MODESTO — Animal advocates said they agreed with a county effort to put more pressure on dog owners to license and vaccinate their pets.
On Tuesday, Stanislaus County supervisors unanimously approved an updated ordinance with administrative penalties for owners who neglect to purchase dog licenses or get rabies shots for their canines. The ordinance will go into effect Nov. 14 in the county unincorporated areas and Ceres. Other member cities of the Stanislaus Animal Services Agency have approved the administrative citation process or soon will consider it.
The joint powers agency includes the county, Modesto, Ceres, Patterson, Hughson and Waterford. Modesto has yet to adopt the ordinance but has the ability to issue citations.
I think the county is doing everything (it) can to make sure Stanislaus County has responsible pet owners, said Lyndi Love-Haning of the Wags and Whiskers Rescue in Modesto. I hope it makes people who dont have an animal think about the responsibility that comes with an animal. They can see what it takes before puppy shopping on impulse.
Officials said the citations will replace courtesy notices that are issued to unlicensed owners when animal service officers canvass neighborhoods. Those who are cited will be given 30 days to obtain a license and rabies vaccination for their pet or the penalty will be $100 per violation. Penalties will range up to $500 for repeat violations.
Agency staff can hand-deliver the citations, post them on the front door of homes or mail them to owners. In the past, some owners have avoided dog-license requirements by not answering the door when animal service officers knock, said Annette Patton, director of the Stanislaus Animal Services Agency.
County Supervisor Bill OBrien stressed the goal is not to increase revenue but to encourage responsible pet ownership. OBrien was concerned that people with financial hardship will need more than 30 days when faced with buying a $150 license for an unaltered pet. The license fees are $12 for dogs that are spayed or neutered.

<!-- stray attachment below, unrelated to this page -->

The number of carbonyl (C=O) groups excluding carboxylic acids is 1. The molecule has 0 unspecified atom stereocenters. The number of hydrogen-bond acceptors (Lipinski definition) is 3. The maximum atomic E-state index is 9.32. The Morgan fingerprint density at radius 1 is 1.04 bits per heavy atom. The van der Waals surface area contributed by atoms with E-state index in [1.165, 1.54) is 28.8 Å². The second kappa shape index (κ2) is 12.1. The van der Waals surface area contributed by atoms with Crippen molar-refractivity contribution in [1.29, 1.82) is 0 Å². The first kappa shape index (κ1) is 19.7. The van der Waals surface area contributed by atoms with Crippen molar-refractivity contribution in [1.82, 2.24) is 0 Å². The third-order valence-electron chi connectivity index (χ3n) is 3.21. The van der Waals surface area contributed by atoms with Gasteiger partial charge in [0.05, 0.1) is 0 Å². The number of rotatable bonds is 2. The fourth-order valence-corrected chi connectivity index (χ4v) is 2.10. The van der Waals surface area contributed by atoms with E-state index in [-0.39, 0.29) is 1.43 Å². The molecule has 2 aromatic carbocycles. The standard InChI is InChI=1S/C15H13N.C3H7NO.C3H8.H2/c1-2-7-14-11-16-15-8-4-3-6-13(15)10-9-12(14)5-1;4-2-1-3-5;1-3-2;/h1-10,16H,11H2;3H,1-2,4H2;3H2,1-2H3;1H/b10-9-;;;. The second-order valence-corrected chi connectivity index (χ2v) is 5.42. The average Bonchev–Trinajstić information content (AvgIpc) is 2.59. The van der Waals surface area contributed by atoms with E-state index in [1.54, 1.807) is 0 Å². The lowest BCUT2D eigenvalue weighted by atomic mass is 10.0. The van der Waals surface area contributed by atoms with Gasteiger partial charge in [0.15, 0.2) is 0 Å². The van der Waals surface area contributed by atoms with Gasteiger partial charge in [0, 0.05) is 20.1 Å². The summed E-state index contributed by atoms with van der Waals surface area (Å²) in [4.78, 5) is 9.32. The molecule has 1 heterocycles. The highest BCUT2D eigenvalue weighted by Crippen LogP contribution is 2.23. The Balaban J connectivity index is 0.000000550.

Patton said the agency can grant a time extension in certain cases.
Not everyone agreed that stronger enforcement will have the desired effect. In an online comment to a story in The Bee on Monday, Modesto resident Jolynn Mancini Wilder suggested it may cause penniless dog owners to abandon their pets, adding to the stray animal population.
Hallie Robinson of Modesto was pleased that the ordinance outlaws cat dumping. Her dispute last year with an admitted cat trapper who abandoned dozens of cats near Dry Creek led to that section of the ordinance.
The new rules require a person catching a stray cat to return it to the owner or take it to the animal shelter. Violators may be fined up to $300.
Too much of it goes on, Robinson said. If you dump them somewhere else, you are leaving the animals to starve to death.
The rules adopted Tuesday are an update to a model ordinance for the Stanislaus Animal Services Agency. It cleans up legal language and prohibits prolonged howling or barking.
Love-Haning said there are options for dog owners who may be struggling financially. She noted that some veterinary clinics offer low-cost or free vaccinations for low-income owners from time to time.
For information about dog licenses, go to www.stancounty.com/animalservices/ or call (209) 558-7387.
Bee staff writer Ken Carlson can be reached at firstname.lastname@example.org or (209) 578-2321.